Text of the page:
“We’re both looking forward to spending the second half of our lives together,” said 92-year-old Rupert Murdoch of his planned summer nuptials. Ann Lesley Smith, his 66-year-old fiancee, remarked meanwhile, “I speak Rupert’s language. We share the same beliefs. For us both it’s a gift from God.” What manner of god would want Murdoch to live to be 184 is anyone’s guess, but obviously we wish the happy couple all the best.
Just as a thought experiment, though, imagine how Murdoch’s own media empire would take it if a 92-year-old woman announced her fifth engagement and asked the world to join her in looking forward to her next chapter. Obviously, this incorrigible romantic wouldn’t exist, because no woman of 92 would be allowed to occupy the public eye. Her relevance would have started to wane maybe 40 years before; she would have had a brief flash of the spotlight in her 50s, for the purposes of wondering how she had kept her six-pack – pray God she still has one, and isn’t in a “what she looks like now will amaze you” sidebar, for the bad reasons. After that, she would either make a dignified exit from public life, or she would be the Queen.
At any age, though, there are certain conservative standards for women and how many times they’re allowed to get married, or how many established relationships they’re allowed to have, before they become ridiculous. The fascinating mechanism of this ridicule, how it bounces from traditional to social media and back to traditional, is distilled in the story of Ulrika Jonsson, nicknamed 4x4 in the 2010s by someone even she never identified, for having four children by four different fathers.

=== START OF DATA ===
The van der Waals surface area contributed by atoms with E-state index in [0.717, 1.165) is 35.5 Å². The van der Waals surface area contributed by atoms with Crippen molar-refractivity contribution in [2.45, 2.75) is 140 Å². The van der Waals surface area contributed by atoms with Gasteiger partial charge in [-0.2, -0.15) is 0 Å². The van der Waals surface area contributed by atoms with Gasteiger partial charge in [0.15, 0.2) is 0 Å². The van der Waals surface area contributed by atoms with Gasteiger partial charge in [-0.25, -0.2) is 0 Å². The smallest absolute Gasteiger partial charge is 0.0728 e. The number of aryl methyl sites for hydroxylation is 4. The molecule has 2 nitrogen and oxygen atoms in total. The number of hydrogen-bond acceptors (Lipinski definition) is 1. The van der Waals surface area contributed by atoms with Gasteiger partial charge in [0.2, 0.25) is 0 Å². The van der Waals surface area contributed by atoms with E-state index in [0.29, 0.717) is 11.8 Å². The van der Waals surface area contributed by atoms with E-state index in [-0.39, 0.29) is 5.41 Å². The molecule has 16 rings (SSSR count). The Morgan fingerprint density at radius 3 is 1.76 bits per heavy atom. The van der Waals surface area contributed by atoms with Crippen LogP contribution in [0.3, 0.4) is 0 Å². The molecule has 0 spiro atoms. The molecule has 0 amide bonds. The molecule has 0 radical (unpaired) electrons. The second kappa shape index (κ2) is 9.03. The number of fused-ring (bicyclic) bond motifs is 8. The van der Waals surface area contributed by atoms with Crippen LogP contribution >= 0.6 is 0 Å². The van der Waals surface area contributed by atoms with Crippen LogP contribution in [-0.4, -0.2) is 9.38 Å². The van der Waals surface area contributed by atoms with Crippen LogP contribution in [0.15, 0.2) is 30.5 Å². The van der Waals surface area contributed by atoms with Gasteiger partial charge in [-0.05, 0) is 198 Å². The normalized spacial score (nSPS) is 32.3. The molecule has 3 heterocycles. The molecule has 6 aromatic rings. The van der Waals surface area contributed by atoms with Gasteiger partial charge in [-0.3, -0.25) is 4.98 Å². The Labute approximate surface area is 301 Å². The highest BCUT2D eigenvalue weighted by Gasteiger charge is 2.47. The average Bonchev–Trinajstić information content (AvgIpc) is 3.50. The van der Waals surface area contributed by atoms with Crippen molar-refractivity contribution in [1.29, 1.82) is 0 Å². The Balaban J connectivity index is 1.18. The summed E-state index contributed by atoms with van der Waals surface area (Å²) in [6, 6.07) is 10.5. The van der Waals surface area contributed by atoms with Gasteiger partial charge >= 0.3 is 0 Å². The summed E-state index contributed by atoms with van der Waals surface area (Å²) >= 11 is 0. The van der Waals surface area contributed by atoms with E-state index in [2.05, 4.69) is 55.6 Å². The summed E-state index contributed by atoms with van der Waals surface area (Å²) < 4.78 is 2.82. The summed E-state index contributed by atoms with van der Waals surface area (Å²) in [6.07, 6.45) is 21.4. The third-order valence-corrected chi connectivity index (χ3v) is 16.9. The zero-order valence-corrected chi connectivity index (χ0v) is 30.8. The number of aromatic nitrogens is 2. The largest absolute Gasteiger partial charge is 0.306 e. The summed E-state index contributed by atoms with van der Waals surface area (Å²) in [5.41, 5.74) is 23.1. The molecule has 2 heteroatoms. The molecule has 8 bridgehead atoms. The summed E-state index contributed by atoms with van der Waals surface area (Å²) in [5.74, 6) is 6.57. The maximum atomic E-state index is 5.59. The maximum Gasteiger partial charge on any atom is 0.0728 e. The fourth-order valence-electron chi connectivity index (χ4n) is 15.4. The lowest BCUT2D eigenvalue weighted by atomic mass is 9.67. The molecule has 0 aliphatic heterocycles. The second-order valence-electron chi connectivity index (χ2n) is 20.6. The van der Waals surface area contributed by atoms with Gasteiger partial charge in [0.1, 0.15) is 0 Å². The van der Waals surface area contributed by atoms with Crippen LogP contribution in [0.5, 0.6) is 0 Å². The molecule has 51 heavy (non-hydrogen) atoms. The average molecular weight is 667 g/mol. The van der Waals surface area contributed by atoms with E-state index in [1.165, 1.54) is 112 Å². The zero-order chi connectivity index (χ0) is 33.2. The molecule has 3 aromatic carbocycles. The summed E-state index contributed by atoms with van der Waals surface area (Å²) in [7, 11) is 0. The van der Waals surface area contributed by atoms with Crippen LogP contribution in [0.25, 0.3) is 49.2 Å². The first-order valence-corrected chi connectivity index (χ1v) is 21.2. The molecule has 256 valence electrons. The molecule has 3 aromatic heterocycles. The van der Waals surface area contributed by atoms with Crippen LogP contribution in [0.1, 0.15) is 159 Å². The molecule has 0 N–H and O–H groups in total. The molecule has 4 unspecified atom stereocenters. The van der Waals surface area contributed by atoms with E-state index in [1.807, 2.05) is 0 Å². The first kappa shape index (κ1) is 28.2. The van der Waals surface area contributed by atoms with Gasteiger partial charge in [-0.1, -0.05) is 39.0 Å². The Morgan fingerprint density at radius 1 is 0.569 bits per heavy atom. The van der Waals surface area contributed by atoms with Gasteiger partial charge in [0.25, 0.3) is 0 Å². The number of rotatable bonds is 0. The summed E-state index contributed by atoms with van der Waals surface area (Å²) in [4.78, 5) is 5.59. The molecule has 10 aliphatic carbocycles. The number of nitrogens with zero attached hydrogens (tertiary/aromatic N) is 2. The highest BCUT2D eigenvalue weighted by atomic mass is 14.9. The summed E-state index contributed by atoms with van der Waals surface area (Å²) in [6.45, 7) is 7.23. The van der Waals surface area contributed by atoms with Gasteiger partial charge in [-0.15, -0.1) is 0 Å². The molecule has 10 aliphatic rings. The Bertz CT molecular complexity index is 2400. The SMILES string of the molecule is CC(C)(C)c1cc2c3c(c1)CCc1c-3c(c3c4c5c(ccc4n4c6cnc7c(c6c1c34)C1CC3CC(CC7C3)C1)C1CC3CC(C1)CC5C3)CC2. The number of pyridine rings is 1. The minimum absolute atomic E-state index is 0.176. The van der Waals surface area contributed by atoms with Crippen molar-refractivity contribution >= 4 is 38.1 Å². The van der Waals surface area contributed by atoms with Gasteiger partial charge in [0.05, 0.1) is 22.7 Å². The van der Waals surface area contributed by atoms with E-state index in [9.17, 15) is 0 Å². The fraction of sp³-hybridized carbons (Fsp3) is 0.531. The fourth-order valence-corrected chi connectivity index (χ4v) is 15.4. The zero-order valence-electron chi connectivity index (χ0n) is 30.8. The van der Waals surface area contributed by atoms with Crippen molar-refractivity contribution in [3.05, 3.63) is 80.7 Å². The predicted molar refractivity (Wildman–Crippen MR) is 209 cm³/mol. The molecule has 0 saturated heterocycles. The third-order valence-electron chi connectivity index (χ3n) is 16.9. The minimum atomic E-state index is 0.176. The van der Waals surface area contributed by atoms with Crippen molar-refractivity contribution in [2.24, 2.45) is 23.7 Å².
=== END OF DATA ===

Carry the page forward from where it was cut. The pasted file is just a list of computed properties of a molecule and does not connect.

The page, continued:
This ricocheted off to become a 3x3, which doesn’t even mean anything (no, wait, maybe it has a usage in carpentry), but still became the charge of the social media trolls to Stacey Solomon from Loose Women. Thereupon, Jonsson herself took to the pages of the Sun to protest at the outrage of being called a 4x4. If anyone engaged in the ridicule were called upon to explain why successive relationships are so laughable, I’m not sure they’d be able to supply their own punchline.
It’s in age gaps, though, that the gender asymmetry reveals itself most clearly: whenever Murdoch gets married – and for all of this century his spouses, Wendi Deng, Jerry Hall and Smith, have been a bus ride away from him in age – the manifest disparity of their season in life tends to splash back on the wife, in the form of insinuations that she is after his money.
It doesn’t matter how rich she is: Hall had no obvious need of an income boost; Smith is a medium-sized tycoon in her own right. But there is no amount of wealth that can insulate a Murdoch bride from this, because she will never be as rich as him, nor as old. QED. But the age gap reversed also taints the woman: there’s no cultural equivalent gold digger who’s male; there’s only a ridiculous cougar character who ought to be able to see what everyone else can.
But even if none of these double standards existed, even if men were subject to exactly the same prurient judgments, the same tacit inferences about their mortality and how risible it makes them, as women are, you still get the sense from Murdoch’s pronouncement about his love match that he wouldn’t care. He knows his opponents would never pass comment, because we’re too polite, and have our minds focused on higher things, such as the forthcoming $1.6bn defamation lawsuit against Fox News hosts and commentators, claiming that they peddled a false narrative about 2020’s “stolen” election. And he’s right! I am too polite. Good luck to the happy couple.
Zoe Williams is a Guardian columnist